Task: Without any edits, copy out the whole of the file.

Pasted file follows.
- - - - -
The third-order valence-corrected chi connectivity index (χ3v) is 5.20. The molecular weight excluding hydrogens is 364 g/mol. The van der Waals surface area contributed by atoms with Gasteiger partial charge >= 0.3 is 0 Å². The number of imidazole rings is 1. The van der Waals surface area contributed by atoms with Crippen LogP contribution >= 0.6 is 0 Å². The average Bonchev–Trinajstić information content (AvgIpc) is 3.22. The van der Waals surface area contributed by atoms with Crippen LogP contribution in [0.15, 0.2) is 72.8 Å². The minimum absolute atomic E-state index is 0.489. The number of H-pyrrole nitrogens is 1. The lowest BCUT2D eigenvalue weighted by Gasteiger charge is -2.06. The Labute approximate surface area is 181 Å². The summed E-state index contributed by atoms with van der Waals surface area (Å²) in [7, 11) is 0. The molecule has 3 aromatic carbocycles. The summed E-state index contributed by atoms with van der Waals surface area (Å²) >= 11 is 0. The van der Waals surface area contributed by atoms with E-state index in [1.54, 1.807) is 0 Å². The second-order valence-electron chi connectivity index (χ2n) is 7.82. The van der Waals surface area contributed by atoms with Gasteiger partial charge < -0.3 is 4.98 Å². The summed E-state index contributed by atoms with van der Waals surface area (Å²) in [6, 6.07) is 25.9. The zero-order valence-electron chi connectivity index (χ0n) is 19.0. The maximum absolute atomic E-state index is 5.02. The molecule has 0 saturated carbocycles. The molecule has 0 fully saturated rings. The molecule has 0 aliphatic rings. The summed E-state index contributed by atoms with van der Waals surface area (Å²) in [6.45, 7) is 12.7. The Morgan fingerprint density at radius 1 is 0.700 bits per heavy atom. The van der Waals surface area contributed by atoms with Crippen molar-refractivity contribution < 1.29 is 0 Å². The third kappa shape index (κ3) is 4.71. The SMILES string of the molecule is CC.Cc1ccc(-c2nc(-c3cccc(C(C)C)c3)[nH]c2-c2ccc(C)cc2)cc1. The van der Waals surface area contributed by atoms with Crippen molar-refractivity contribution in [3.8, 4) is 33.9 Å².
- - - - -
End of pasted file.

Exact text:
The third-order valence-corrected chi connectivity index (χ3v) is 5.20. The molecular weight excluding hydrogens is 364 g/mol. The van der Waals surface area contributed by atoms with Gasteiger partial charge >= 0.3 is 0 Å². The number of imidazole rings is 1. The van der Waals surface area contributed by atoms with Crippen LogP contribution >= 0.6 is 0 Å². The average Bonchev–Trinajstić information content (AvgIpc) is 3.22. The van der Waals surface area contributed by atoms with Crippen LogP contribution in [0.15, 0.2) is 72.8 Å². The minimum absolute atomic E-state index is 0.489. The number of H-pyrrole nitrogens is 1. The lowest BCUT2D eigenvalue weighted by Gasteiger charge is -2.06. The Labute approximate surface area is 181 Å². The summed E-state index contributed by atoms with van der Waals surface area (Å²) in [7, 11) is 0. The molecule has 3 aromatic carbocycles. The summed E-state index contributed by atoms with van der Waals surface area (Å²) >= 11 is 0. The van der Waals surface area contributed by atoms with E-state index in [1.54, 1.807) is 0 Å². The second-order valence-electron chi connectivity index (χ2n) is 7.82. The van der Waals surface area contributed by atoms with Gasteiger partial charge < -0.3 is 4.98 Å². The summed E-state index contributed by atoms with van der Waals surface area (Å²) in [6, 6.07) is 25.9. The zero-order valence-electron chi connectivity index (χ0n) is 19.0. The maximum absolute atomic E-state index is 5.02. The molecule has 0 saturated carbocycles. The molecule has 0 fully saturated rings. The molecule has 0 aliphatic rings. The summed E-state index contributed by atoms with van der Waals surface area (Å²) in [6.45, 7) is 12.7. The Morgan fingerprint density at radius 1 is 0.700 bits per heavy atom. The van der Waals surface area contributed by atoms with Crippen molar-refractivity contribution < 1.29 is 0 Å². The third kappa shape index (κ3) is 4.71. The SMILES string of the molecule is CC.Cc1ccc(-c2nc(-c3cccc(C(C)C)c3)[nH]c2-c2ccc(C)cc2)cc1. The van der Waals surface area contributed by atoms with Crippen molar-refractivity contribution in [3.8, 4) is 33.9 Å².